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Home Owner Tips

New Homeowners Guide to Saving and Budgeting

By Lindsay Goebel Last Updated June 3, 2020 4 min read

We’ve all been there: you’ve recently bought a home, but the initial excitement is starting to fade as reality begins to set in, highlighting all the items on your to-do list as a new homeowner. After finalizing payments, moving costs, and braving many of the initial moving tasks, it’s time to begin the real journey of budgeting for your new life. If you’re feeling overwhelmed, you’ve found the right article.

house key in door with grass in background
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Use these tips as a guide to help you prepare for the coming months of payments and alleviate some stress knowing that you have all the basics covered, finances organized, and can place your focus on enjoying this exciting adventure! 

Determine Costs

One of the first things you should consider doing to get your finances in gear after purchasing a home is to simply list out all costs you will be taking on in the coming months. If you’d like to organize further, feel free to break your list down into more specific categories, such as, utilities, maintenance, kitchen or bathroom repairs, and renovations. This will help you identify where you will need to allocate money regularly in order to ensure that you have enough to cover your basic bills. 

Create and Regularly Assess Your Budget

A great way to stay on top of all your payments and manage your cash flow is to create your new home budget. This is a very important step in the process of responsibly and independently managing your finances. It’s important to remain proactive rather than reactive in this case, so you won’t be left receiving bills you forgot were due that month, with no money set aside for them. Sticking to a budgeting routine should be a priority upon your initial move if you want to start off your new life on the right foot. Also, consider what works for your lifestyle so that budgeting doesn’t get placed on the back burner or feel like a huge chore.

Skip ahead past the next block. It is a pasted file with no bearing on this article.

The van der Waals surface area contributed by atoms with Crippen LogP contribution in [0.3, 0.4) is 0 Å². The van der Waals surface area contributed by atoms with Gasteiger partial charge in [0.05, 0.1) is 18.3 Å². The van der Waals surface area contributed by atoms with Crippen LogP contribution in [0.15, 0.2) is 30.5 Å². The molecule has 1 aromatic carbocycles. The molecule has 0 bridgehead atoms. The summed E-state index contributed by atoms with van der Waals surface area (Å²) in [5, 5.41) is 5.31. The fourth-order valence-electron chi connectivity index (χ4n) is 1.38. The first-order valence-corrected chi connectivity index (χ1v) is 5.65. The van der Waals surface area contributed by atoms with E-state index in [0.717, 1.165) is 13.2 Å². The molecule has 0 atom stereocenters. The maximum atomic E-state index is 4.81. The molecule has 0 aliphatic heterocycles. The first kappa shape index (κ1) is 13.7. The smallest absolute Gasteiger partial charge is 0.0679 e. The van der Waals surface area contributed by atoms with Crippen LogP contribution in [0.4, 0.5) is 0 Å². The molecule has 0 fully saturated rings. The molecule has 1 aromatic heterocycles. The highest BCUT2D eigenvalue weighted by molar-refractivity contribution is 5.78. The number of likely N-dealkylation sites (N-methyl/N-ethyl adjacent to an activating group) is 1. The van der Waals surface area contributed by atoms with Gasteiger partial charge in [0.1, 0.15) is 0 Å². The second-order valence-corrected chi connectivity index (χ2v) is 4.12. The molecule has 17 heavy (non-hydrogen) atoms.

Try incorporating this practice into your morning by designing your budget while you drink your coffee and write out your weekly to-do list. Again, do what works for you–if you feel sharpest in the evening, save your budgeting for later in the day when you have your laptop in front of you and can focus. This way, you’re integrating a new practice into a routine you’re already doing—not trying to take action at an inconvenient time. 

Track All Your Spending

Once you’ve determined how much money you have to spend on non-negotiable purchases that month, you can start to focus on other things you need or want to buy. It’s normal to want to buy new things for your home, and it can feel exciting to decorate and fill the space. While doing so, however, it can be easy to lose track of how much money you’re actually spending.

This is the time to utilize the budget breakdown you’ve created to give yourself a clear sense of how much money you have available to spend. From there, it might be in your best interest to download an online banking app that conveniently tracks as you spend money, which is especially helpful when you’re shopping or on-the-go. It’s much easier to stick to your budget when you can accurately review your purchase history just seconds after cashing out. 

Have a Back-Up Plan

A very important, yet often overlooked financial management practice is maintaining a backup plan or emergency fund. Each month, once you’ve paid your bills and other expenses, you should try to set aside a small portion of your income for emergency home repairs or health situations that could arise and negatively impact your financial state.

Although we like to think of these times as few and far between, surprises can occur at any moment and can be a major source of stress and financial difficulty. Learn about the simple ways you can build up an emergency fund in order to provide you with some extra financial cushion and peace of mind knowing that you’re prepared—even if something unexpected does occur. 

Plan for the Future 

It is a valuable life lesson to live in the present and embrace unknown opportunities—but being overly prepared never hurt anyone either. 

It is smart to create a flexible game plan for the future that allows for growth, change, and redirection of our path, without just leaving it all up to chance. Think about where you see yourself in one year, five years, and ten years. What do your goals look like? What type of car do you drive? What does your family look like? These pivotal life decisions cannot be supported without the proper finances to back them. Keeping in touch with your dreams and plans will help you stay motivated and encourage positive habits that allow you to purchase the things you want because you’ve planned and saved. 

Purchasing a home is a significant part of an independent adulthood that you should be feeling proud of. Although this time will feel stressful, coupled with positive and negative emotions, and maybe slightly overwhelming, have confidence in your ability to approach this experience in an organized and intentional way. Keep your major goals in mind, plan ahead, budget regularly, and never stop revisiting your dreams–your future awaits you, and your new home is moving you one step closer.